Bringing together marine physics data for EU marine knowledge

The marine-data initiative EMODnet, implements the EU’s Marine Knowledge 2020 strategy by bringing together marine data from different sources.

When it comes to marine research, the understanding and observation of the biological, chemical and physical behaviour of seas and oceans is a key factor. In terms of research, from climate change prediction to offshore engineering, marine data can play an important role in marine research. The European Marine Observation and Data Network (EMODnet) is a long-term, marine-data initiative funded by the European Maritime and Fisheries Fund.  Together with the Copernicus space programme and the Data Collection Framework for fisheries, EMODnet implements the EU’s Marine Knowledge 2020 strategy, which concerns bringing together marine data from different sources.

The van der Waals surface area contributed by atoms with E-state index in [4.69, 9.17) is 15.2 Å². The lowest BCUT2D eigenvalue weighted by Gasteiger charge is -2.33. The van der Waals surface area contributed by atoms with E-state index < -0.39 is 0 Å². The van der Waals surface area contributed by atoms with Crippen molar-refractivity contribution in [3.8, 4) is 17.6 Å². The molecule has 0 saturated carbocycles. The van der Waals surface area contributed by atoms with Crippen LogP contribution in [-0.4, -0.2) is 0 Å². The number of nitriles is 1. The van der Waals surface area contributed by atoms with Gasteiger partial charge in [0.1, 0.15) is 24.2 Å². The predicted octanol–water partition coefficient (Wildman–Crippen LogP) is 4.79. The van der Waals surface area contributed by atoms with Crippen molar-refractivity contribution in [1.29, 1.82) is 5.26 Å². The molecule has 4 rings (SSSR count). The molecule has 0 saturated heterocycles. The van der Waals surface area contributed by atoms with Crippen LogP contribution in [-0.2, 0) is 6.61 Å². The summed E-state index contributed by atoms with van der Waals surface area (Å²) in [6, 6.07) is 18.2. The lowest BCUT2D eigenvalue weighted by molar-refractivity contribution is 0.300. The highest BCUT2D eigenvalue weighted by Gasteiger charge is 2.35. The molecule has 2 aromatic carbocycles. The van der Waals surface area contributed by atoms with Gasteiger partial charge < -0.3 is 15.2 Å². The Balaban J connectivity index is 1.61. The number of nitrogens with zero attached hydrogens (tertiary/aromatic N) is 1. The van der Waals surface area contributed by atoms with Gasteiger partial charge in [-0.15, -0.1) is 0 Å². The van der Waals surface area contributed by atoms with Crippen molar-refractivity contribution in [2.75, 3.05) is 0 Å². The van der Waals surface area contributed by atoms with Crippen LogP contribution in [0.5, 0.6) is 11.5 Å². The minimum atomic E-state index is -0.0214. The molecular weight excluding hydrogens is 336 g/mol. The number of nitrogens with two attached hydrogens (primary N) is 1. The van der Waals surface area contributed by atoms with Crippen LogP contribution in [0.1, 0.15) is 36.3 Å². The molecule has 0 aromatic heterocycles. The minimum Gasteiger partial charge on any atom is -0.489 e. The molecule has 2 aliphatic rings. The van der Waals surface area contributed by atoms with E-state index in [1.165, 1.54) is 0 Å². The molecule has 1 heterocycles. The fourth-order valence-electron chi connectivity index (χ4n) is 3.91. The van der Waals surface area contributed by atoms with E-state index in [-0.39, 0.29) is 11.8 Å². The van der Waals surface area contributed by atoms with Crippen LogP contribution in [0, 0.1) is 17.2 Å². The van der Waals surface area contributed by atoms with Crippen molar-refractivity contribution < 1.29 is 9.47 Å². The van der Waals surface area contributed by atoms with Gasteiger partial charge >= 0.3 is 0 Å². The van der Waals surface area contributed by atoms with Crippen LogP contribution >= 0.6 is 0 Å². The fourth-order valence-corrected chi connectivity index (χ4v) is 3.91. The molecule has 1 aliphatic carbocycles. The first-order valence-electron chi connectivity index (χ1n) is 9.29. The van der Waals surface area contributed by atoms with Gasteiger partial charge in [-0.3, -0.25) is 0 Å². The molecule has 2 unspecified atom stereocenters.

Moreover, EMODnet is made up of seven domain-specific portals; including EMODnet Physics (see: and EMODnet-Physics map portal (see: According to a paper written by Calewaert, J.B. and Weaver, P., et al (2016), EMODnet Physics “is developing interoperability services to facilitate machine-to-machine interaction and to provide further systems and services with European seas and ocean physical data and metadata.” This includes 800,000 datasets and more than 1,300,000 web services transactions in the last two years.